My first taste of Shropshire Blue occurred about four years ago at a Capitol Hill-area restaurant called Sonoma. Colleen, our friend Jo and I met there for drinks and dinner before a movie, and for some unknown reason we thought we could finish off the restaurant’s full cheeseboard, which must have been about 15 cheeses. (We also thought this wouldn’t be enough, so we ordered at least one other dish. Crazy fools.) Shropshire Blue was one of those cheeses and I remember enjoying it, but by the time we left for the movie we were so stuffed that I couldn’t really differentiate all the fine cheeses we just consumed. It was a case of cheese brain.

So I was pleased to get another chance to experience Shropshire Blue and give it due diligence since I didn’t eat it with 14 other cheeses. And I found it to be a dense and delightful cheese that was hard to stop nibbling. A pasteurized cow’s-milk cheese from Nottinghamshire, Shropshire Blue was developed in the 1970s by one Mrs. Hutchison Smith and is now produced by the Long Clawson and Colston Bassett dairies. Shropshire Blue is often described as an orange Stilton, and it does look like a bit like a Stilton dipped in the powdered cheese packet you get in your box of macaroni and cheese. The cheese is creamier than Stilton, though it has the pungency one would expect from a strong blue cheese. After snacking on some yesterday, I decided to be nice to my husband and eat a palate-cleansing apple before kissing him.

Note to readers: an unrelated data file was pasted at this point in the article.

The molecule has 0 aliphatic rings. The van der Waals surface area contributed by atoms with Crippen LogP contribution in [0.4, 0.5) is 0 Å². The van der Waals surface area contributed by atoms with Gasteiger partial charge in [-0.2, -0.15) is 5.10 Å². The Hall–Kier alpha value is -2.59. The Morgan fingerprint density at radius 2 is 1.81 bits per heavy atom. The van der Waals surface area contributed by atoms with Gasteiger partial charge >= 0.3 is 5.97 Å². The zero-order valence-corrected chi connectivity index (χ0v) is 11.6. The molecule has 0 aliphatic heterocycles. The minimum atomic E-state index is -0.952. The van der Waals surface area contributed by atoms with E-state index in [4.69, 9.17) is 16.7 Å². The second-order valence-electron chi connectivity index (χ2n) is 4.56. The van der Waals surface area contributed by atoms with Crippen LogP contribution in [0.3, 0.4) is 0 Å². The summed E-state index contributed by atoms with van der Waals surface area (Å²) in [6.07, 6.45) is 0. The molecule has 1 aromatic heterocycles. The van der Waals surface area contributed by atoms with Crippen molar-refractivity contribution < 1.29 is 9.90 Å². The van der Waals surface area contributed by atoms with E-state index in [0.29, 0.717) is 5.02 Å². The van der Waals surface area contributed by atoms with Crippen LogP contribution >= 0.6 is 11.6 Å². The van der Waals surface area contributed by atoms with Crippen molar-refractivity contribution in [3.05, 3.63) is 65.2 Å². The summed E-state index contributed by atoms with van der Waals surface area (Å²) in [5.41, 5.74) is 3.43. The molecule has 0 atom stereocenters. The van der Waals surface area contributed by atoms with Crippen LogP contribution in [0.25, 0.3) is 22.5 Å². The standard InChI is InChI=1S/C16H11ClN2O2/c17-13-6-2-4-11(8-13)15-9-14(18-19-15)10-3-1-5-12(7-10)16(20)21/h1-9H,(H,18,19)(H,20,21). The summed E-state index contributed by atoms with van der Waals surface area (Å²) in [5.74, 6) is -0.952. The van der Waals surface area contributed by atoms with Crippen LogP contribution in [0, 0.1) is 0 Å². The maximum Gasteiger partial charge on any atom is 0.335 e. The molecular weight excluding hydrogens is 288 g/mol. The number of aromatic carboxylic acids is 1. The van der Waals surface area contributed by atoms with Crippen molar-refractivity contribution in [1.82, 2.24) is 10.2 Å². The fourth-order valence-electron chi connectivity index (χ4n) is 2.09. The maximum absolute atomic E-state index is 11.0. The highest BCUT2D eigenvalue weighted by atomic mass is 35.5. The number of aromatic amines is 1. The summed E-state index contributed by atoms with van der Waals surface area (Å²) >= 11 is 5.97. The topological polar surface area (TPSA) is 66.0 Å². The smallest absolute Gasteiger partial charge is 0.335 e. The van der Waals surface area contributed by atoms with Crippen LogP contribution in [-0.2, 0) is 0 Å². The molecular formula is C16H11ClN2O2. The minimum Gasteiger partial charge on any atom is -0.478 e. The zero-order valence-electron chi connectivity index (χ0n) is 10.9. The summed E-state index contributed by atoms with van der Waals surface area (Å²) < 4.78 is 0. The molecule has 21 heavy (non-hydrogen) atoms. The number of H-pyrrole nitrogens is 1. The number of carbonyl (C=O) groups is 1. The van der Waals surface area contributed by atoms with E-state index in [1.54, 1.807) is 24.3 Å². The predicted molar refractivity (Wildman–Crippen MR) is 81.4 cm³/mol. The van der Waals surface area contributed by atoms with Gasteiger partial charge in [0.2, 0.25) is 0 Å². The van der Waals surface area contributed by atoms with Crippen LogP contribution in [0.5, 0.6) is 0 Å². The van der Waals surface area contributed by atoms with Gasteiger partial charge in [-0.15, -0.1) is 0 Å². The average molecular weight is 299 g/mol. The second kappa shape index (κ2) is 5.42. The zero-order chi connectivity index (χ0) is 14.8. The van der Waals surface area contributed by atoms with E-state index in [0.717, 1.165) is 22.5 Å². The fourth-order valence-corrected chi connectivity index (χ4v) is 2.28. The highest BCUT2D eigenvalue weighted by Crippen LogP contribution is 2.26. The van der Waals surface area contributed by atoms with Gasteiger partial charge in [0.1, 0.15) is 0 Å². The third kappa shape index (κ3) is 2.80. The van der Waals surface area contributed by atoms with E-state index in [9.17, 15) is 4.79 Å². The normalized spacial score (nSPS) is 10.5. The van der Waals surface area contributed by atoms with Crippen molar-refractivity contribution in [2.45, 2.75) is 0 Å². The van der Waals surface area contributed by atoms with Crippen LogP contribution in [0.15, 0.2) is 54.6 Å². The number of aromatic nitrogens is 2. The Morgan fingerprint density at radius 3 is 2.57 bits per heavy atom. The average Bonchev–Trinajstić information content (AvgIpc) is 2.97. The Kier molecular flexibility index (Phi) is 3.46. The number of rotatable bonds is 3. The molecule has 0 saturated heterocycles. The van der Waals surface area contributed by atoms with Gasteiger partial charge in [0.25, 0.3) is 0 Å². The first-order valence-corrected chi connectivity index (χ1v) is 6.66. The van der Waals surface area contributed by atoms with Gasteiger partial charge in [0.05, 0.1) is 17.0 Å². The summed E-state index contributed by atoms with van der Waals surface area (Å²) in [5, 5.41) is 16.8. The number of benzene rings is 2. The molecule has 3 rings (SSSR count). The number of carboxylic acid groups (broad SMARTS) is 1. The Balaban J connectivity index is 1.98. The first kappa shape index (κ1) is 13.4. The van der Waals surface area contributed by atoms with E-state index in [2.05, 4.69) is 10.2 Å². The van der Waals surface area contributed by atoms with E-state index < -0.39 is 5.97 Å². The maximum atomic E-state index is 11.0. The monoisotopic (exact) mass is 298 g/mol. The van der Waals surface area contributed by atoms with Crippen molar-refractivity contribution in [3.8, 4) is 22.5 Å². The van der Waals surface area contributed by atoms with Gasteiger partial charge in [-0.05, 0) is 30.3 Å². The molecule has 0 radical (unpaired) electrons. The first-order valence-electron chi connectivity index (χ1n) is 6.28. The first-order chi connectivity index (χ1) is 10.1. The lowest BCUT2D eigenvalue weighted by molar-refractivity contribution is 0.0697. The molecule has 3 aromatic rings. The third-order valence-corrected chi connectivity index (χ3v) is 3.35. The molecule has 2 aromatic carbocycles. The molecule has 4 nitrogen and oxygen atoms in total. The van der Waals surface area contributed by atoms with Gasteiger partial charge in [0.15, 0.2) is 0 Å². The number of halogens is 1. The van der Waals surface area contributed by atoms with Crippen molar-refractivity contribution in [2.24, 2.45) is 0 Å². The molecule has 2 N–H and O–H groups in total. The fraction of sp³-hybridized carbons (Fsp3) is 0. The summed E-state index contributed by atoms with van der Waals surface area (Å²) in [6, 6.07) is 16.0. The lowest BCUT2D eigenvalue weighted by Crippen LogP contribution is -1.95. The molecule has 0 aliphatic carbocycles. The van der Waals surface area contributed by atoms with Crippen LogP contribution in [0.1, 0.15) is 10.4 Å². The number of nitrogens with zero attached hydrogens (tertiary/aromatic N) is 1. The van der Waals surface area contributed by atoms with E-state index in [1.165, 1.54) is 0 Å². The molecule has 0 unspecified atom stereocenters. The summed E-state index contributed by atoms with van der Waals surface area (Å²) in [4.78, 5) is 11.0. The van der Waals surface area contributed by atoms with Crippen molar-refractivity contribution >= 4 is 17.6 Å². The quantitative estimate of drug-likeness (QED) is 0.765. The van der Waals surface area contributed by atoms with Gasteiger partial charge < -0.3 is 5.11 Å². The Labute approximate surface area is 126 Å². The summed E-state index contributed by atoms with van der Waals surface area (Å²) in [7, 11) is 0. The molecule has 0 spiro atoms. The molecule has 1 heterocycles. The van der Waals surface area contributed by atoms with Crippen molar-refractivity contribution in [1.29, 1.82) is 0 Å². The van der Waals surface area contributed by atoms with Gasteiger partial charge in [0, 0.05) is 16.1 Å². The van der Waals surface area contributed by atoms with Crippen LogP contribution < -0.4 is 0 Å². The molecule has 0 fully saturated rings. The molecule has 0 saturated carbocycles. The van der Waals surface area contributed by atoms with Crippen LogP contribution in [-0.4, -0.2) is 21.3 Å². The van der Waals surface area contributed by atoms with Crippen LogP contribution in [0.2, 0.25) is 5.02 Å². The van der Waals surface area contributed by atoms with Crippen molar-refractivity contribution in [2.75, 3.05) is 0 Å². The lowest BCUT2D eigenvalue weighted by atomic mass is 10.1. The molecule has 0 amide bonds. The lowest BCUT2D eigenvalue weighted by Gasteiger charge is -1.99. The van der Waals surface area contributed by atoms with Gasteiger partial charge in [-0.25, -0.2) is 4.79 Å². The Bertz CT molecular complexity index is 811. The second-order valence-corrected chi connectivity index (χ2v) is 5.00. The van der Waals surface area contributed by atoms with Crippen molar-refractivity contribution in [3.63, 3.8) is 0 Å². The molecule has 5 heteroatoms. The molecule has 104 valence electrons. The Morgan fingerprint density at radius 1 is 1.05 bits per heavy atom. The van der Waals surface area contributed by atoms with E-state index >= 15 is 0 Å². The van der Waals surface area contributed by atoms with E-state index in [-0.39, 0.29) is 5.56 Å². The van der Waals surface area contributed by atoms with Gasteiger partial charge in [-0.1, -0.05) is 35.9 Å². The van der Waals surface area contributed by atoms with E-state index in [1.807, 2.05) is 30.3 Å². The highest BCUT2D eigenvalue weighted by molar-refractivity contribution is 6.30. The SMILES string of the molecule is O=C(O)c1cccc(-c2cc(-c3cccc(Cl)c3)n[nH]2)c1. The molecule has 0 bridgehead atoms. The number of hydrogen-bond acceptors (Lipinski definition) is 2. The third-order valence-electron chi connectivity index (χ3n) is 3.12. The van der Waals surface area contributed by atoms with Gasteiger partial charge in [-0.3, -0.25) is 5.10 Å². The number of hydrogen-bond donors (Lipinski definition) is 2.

Shropshire Blue is a natural match for sweets – ripe, sugary fruits and dessert wines like Port. If you purchase it as part of a cheeseboard, I recommend giving it the spot of honor as the strongest cheese on the platter. Though I love those washed-rind stinkers as much as any cheese lover, sometimes it’s nice to let the blues get the spotlight.